Two Buildings


I reached the point with the Zazzle posters where I think I’m ready to order one for my own walls.  I really don’t have any of my own prints on the walls, and for some strange reason I feel more comfortable with a calendar (ordered) or a poster.  Cards came today as well and they were beautiful (the one with the kid looking at the gingerbread house).  I suppose I’ve got a very sentimental side.

Next up – Lester suggested a Dog calendar.  I do have lots of good dog shots.  So it’s fun now to narrow them down.  Which was how I came across this shot.  I was looking for dog shots and found this.  Recently someone wrote asking if I had any photographs of fire-escapes and alleys.  That he was a collector of that sort of image.  It seems funny when someone writes with such a specific request – but it just so happens that I completely understand that and am also fascinated with alleys and fire-escapes.  What I continue to find intriguing about subject material is that it doesn’t change over the years.  One of the first images that I ever framed was an alley between two buildings with fire-escapes.  Maybe I was 13.    And to boot there were clotheslines.  That’s something I miss on the upper-east side.  No clotheslines.

You know – it all goes back to what made an impression on me as a kid.  The kitchen window looked out across a concrete space that was strung with clotheslines.  It was one of the chores I didn’t mind helping my mother with.  Lines went all over the place and besides hanging clothes, we’d pass notes from one apartment to another.  You’d think you couldn’t get into trouble with clotheslines, but my friend and I once strung water balloons from the line, and moved it so that it was directly in the middle of the alley where the super and his daughter entered the building.  We didn’t have bb guns (not allowed) but we had bb’s and pea shooters and – well you can guess the rest.  It wasn’t a direct hit on the super’s daughter but of course she looked up at the busted bit of balloon and immediately knew it was us – and there was another pretty good spanking for that.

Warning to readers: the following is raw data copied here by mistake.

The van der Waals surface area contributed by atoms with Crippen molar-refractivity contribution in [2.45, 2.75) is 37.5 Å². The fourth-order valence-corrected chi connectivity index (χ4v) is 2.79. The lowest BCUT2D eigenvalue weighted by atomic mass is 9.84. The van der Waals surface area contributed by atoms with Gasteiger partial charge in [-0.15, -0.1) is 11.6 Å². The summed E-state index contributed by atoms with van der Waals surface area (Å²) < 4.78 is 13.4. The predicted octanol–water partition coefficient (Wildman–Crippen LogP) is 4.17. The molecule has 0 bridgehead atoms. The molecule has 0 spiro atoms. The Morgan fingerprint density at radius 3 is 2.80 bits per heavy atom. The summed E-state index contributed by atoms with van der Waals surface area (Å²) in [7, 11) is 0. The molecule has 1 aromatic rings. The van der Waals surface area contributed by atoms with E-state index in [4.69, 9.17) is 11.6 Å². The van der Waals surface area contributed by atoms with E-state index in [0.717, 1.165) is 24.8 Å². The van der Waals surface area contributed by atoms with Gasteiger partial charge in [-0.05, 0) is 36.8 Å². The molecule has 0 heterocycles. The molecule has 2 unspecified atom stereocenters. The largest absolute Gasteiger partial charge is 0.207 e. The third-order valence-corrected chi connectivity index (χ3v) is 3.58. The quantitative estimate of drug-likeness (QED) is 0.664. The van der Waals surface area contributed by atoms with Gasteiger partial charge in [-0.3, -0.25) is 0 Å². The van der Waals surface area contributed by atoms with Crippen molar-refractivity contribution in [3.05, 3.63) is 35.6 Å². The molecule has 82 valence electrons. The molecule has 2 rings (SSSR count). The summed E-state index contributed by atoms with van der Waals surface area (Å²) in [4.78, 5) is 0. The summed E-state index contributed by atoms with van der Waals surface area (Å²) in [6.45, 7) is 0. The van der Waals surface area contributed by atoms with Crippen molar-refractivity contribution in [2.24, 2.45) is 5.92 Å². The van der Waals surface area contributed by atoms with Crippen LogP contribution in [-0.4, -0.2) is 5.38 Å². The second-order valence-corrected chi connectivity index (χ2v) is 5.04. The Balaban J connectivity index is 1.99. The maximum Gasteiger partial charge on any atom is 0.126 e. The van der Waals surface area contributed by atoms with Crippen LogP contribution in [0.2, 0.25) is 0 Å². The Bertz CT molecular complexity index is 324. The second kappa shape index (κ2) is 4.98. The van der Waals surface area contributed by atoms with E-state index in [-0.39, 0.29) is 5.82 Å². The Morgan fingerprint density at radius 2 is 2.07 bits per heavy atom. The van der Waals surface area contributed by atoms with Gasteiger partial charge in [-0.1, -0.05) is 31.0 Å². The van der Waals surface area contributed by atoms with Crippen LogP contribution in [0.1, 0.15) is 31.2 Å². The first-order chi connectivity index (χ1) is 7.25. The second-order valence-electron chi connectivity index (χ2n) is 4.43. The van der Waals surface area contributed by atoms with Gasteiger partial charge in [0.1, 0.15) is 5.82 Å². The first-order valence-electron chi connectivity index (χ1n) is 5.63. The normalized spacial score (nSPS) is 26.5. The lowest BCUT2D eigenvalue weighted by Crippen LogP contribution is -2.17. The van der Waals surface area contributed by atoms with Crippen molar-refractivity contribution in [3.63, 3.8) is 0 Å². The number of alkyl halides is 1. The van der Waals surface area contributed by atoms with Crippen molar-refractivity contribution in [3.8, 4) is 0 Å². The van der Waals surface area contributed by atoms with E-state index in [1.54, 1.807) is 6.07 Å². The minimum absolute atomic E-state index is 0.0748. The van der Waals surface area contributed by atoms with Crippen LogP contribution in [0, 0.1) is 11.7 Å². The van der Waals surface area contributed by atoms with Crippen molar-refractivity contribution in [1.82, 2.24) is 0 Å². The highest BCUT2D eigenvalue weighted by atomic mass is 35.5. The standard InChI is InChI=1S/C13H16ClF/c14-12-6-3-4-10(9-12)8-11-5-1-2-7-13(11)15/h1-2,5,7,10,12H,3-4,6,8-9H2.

I didn’t mind a spanking.  Compared to getting that “I’m ashamed of you” talk – a spanking was nothing.  You walked out with your dignity intact.  It was those long father and son talks that I dreaded.  Words were much more dangerous than spankings.


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My name is Dave Beckerman. I am a fine art photographer working in New York City.